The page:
11 Black Creatives on What Home Means to Them


Last year, NPR investigated the racist architecture of homeownership in an episode of the Code Switch podcast. Their analysis of data from the Urban Institute found that Black homeownership rates have barely risen since 1970. There’s a long history of housing discrimination in the United States tied to “racist government policies perpetuated by the real estate industry and private attitudes,” as NPR reported.

Though laws like the 1968 Fair Housing Act and the 1977 Community Reinvestment Act were enacted to prevent all forms of discrimination and segregation, like redlining neighborhoods, they didn’t fix the nucleus of the issue: a housing system built on systemic racism. Not only does the homeownership gap remain wide open, but some reports indicate that it’s getting worse. These factors ultimately have devastating effects on the Black population in America, contributing to poverty, inequity, and displacement, but also doing deep psychological damage that is less easily tracked within these communities.

In an essay published in the August 1987 issue of Architectural Digest, James Baldwin writes, “A house is not a home: We have all heard the proverb. Yet, if the house is not a home (home!) it can become only, I suppose, a space to be manipulated—manipulation demanding rather more skill than grace.” For as long as I can remember, my grandmother has always referred to her house as a museum. She’s spent decades curating this domestic space to her satisfaction, pouring her heart into decorating as if her very reputation depended on it.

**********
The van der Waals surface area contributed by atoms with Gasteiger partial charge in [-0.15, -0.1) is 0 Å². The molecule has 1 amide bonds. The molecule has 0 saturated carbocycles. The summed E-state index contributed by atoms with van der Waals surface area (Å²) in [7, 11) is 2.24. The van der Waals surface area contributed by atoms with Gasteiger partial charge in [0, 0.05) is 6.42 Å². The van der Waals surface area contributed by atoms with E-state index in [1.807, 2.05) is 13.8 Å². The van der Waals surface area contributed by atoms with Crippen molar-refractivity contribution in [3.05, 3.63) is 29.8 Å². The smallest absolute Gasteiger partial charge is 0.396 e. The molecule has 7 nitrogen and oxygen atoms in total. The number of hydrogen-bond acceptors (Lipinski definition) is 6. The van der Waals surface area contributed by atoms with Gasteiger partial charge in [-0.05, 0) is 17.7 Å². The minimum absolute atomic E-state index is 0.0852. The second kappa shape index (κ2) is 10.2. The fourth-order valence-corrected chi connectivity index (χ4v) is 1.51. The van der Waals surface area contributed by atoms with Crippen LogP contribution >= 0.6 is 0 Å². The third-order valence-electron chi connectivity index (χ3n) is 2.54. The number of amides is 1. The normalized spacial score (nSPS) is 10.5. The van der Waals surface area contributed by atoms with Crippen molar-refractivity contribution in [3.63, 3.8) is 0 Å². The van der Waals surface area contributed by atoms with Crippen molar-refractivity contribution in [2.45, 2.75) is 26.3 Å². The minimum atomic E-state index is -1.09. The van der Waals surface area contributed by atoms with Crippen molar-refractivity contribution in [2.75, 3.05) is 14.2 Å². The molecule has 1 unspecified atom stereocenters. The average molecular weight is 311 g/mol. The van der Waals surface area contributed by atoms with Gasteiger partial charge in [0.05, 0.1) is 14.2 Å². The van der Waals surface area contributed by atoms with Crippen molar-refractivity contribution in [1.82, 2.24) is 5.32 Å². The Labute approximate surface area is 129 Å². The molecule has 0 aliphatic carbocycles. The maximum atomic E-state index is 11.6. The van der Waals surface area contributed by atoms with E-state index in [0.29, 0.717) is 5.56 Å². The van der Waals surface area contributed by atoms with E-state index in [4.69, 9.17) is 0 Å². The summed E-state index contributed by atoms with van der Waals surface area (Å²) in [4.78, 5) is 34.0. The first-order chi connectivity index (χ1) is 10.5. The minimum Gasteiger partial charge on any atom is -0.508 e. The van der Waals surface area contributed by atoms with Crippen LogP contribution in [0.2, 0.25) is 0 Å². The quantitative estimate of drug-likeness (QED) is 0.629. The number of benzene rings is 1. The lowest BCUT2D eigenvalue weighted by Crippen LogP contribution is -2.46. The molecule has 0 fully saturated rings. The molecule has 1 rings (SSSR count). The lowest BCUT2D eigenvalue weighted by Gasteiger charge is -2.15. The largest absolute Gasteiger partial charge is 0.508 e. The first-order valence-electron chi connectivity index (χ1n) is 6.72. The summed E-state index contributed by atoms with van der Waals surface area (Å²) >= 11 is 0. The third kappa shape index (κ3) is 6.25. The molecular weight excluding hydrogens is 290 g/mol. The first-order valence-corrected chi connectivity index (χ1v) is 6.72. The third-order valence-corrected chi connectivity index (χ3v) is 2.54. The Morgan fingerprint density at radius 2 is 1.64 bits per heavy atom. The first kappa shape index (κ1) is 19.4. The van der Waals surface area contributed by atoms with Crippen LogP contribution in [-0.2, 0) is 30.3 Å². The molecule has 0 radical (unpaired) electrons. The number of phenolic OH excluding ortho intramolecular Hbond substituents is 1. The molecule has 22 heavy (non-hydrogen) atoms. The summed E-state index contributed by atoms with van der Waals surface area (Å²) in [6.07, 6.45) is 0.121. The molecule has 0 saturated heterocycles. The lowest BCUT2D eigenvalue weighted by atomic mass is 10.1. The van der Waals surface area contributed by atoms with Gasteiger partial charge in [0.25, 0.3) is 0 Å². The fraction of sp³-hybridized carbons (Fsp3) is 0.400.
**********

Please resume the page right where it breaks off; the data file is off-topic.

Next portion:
As an adult, I now have a greater appreciation for this attention to detail and treating my own apartment like a gallery where all of my belongings are objects to be admired by those who inhabit the environment. The late bell hooks often spoke about the role of the homeplace in the building of community, musing about how houses provided the comfort of a shelter that nurtures the soul. With that in mind, I spoke with 11 creatives about how they define the concept of home, when they started curating their own spaces, the impact of growing up in Black households, and the significance of being a future homeowner.

Marjon Carlos, journalist

“When I think of ‘home,’ I can’t shake this memory of sitting on a big couch, at night, under a blanket, and watching a movie. The lights are dim and you are surrounded by family. It’s this feeling of being enveloped and protected and totally removed from the outside world. [Growing up,] home was a gathering place, and it was something you took pride in. My mother constantly redecorated and moved things around and added or took things away. I think it was like a meditation for her. She made certain rooms totally off-limits to us. The dining room and formal living room were not play areas! You could only use her china for Sunday dinners or special occasions.